Dabo Swinney has taken some heat for what many have called a half-hearted response to George Floyd’s death. Among the most notable criticisms came from one of his former Clemson players.
Kanyon Tuttle played for the Tigers during the 2016-17 season, Swinney’s first national title team. His father is a member of the school’s Hall of Fame, and played for the 1981 national championship team. Today, in response to Swinney’s Monday statement, he revealed an incident from that fall.
“You allowed a coach to call a player the N-word during practice with no repercussions,” Tuttle tweeted in response to Clemson football’s audio of Swinney’s statement. “Not even a team apology. When we had the sit-in in front of sikes you suggestedus players try to stay out of it to limit distractions. Stop protecting your brand, take a stand.”
Tuttle followed up saying that while he respects Dabo Swinney, he “needs to do better” on issues of race. This afternoon, The State spoke to the player who was involved in the incident that Tuttle described, former Clemson tight end D.J. Greenlee, who identified Tigers assistant Danny Pearman as the coach in question. He tried to provide some clarity on the incident.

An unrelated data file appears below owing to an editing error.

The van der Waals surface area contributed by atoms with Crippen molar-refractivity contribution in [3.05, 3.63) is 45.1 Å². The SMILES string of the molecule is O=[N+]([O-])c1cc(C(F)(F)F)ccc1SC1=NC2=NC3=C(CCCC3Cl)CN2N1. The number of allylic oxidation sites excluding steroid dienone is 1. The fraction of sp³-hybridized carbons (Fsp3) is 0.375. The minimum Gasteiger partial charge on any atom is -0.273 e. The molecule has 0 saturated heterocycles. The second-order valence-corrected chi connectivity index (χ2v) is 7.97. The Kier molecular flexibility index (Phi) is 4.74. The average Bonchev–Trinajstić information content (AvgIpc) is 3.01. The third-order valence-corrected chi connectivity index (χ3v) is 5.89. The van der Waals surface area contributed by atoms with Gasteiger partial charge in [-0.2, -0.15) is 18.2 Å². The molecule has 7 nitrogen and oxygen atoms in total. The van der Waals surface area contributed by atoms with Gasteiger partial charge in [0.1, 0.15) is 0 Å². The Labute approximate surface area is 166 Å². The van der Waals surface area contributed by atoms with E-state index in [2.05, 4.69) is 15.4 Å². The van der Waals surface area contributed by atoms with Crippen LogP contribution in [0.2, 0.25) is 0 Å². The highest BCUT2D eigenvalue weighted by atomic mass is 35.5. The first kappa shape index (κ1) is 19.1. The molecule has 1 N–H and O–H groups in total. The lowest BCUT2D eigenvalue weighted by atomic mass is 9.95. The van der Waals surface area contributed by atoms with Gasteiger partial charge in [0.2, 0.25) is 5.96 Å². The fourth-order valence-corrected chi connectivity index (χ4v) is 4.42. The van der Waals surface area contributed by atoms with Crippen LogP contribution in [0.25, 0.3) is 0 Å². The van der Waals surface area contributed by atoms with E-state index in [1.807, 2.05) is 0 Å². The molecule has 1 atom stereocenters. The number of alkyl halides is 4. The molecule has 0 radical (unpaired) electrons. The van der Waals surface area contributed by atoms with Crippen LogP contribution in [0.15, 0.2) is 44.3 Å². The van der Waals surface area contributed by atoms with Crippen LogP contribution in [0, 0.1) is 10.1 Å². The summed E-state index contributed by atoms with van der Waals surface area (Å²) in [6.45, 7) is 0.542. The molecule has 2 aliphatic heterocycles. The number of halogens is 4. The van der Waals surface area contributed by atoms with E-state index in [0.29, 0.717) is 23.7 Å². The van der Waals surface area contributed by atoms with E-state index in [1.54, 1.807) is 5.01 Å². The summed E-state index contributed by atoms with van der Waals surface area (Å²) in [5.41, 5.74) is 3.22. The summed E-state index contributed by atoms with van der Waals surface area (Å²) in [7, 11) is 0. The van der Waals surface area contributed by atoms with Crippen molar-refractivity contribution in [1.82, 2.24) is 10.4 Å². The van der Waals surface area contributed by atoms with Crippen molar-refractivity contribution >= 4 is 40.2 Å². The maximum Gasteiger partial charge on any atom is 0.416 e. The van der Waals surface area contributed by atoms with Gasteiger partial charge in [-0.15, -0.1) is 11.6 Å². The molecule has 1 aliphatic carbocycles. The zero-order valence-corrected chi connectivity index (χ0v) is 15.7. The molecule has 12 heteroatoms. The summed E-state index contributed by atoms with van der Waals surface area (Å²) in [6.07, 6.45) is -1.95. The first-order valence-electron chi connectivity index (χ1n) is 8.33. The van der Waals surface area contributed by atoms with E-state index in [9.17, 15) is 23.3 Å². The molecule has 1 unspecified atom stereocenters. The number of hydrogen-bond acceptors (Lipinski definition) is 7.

News: Former Clemson player tells The State about n-word incident with Tigers assistant coach https://t.co/VRw8gsku8L
— Matt Connolly (@MattatTheState) June 2, 2020
“It was just a heated argument during practice, basically,” D.J. Greenlee told The State of the incident. “Me and the coach got into it and I was speaking with one of my teammates. He heard me use the n-word basically, and basically tried to correct me by saying the n-word back.”
“He wasn’t saying that I was a n-word. It was, using the tone, in a word like, ‘OK … I was talking to my teammate and you came over here.’”
Greenlee said that he spoke to Swinney about the incident after practice, and that while Swinney said that he’d address the incident with Pearman, he couldn’t confirm that that happened. In any event, he said that Pearman apologized to him throughout the rest of the season, and that he eventually accepted.
He did not say whether the incident, which was obviously public enough for other players to know about, was ever addressed to the team as a whole, something that Tuttle said did not happen.
Pearman played at Clemson from 1985-87, and has been on staff under Swinney since 2009, coaching tight ends, and special teams. He currently holds the title of assistant head coach.